- Baumgarten and Kant on Metaphysics ed. by Courtney D. Fugate and John Hymers
The relationship between Baumgarten and Kant is famously as fruitful as any in the history of philosophy. It is well known that Kant adopted the former's Metaphysica for his lectures on metaphysics and anthropology almost uninterruptedly for about 40 years. Baumgarten's textbook represents a reference point for what a groundbreaking book of many years ago called "Kant's way to transcendental philosophy" (N. Hinske, Kants Weg zur Transcendentalphilosophie. Der dreißigjährige Kant, Stuttgart, Kohlhammer, 1970), and a key for the investigation of a considerable part of Kant's conceptual and terminological heritage. This historical circumstance has deeply influenced the destiny of the studies on Baumgarten, who—beside some remarkable exceptions, especially in Germany and in Italy—has been read almost exclusively through a Kantian lens. The main evidence for this is that the only modern edition of the Metaphysica was for many years the one included in the Akademie-Ausgabe of Kant's works.
The editors of the present volume, Fugate and Hymers, have recently published the critical English translation of the full text of Baumgarten's Metaphysica (Bloomsbury, 2014), which has contributed—together with the German translation by Gawlick and Kreimendahl (Stuttgart-Bad Cannstatt, 2011)—to make Baumgarten's Kathederjargon and his extremely concise prose more accessible to a wider range of scholars. In the same line, the fundamental idea at the basis of the eleven papers collected in their new Baumgarten and Kant on Metaphysics—most of which were presented at a conference on the Metaphysica organized at La Salle University in 2004—is that Baumgarten, like many other pre-Kantian authors, deserves to be understood well enough in his own terms in order to allow us to judge his relation to Kant equitably. In accordance with this claim, the papers in the volume may be divided into two groups: the first one includes those that deal with central issues of Baumgarten's metaphysics, questioning their originality within the German philosophy of the time, and in particular their relation to Wolffianism; the second one includes papers in which Baumgarten and Kant are put in direct dialogue.
In the first group, one may include the papers by Brandon C. Look, Clemens Schwaiger, and Corey W. Dyck, which share the purpose of proving that Baumgarten's understanding [End Page 763] of freedom, of rational psychology (especially of immortality), and of the relation between faith and reason reveals a peculiar awareness of the claims raised by the Pietists against Wolff. They offer convincing arguments for considering Baumgarten's philosophy a middle-path between the two major opponents of the Hochaufklärung and suggest a desirable revision of well-established patterns (like Rationalism, Wolffianism, etc.) that seem to hinder, rather than stimulate, the recent philosophical research. Beside the papers we have mentioned so far, the first group also includes the contributions by Angelica Nuzzo and Gary Hatfield, whose main concern is the long-lasting influence of Baumgarten's metaphysics on later ontological and psychological investigations, well beyond Kant's celebrated Revolution in der Denkungsart.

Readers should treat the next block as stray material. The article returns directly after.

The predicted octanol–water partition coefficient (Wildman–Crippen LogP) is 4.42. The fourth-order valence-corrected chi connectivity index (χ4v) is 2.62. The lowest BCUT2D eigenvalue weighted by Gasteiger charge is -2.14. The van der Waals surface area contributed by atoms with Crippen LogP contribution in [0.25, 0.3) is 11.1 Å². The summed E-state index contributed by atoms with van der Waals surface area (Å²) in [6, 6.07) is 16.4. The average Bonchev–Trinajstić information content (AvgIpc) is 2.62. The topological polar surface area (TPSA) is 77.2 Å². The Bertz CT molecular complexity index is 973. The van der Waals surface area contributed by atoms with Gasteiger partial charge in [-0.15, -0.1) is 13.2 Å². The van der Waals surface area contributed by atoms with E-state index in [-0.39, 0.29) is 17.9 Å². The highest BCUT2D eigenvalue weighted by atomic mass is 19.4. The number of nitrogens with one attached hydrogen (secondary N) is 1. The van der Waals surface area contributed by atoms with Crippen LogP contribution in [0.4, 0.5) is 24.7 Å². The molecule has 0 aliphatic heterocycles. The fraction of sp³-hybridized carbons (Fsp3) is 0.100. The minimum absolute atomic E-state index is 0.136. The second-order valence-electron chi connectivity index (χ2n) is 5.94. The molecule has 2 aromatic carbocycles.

The second group of papers focuses instead on the importance of some specific issues in Baumgarten's metaphysical investigation and on his peculiar argumentative strategies in order to stress their role within the development of Kant's own critical and pre-critical philosophy. Rudolf A. Makkreel shows how Baumgarten's notions of clearness and distinctness can be seen at the origin of Kant's account of the faculties of the mind in the late Anthropology; John Hymers investigates Kant's development of the quadripartite table of nothing on the basis of his criticism of Baumgarten's understanding of nothing as contradiction; Jeffrey Edwards looks at the presence of the principle of determination in Kant's argument for the material ether in the Opus postumum; Henry E. Allison compares Baumgarten's reflection on freedom and Kant's account in his Lessons on Metaphysics from the mid-1770s; and Paul Guyer shows how Kant's refutation...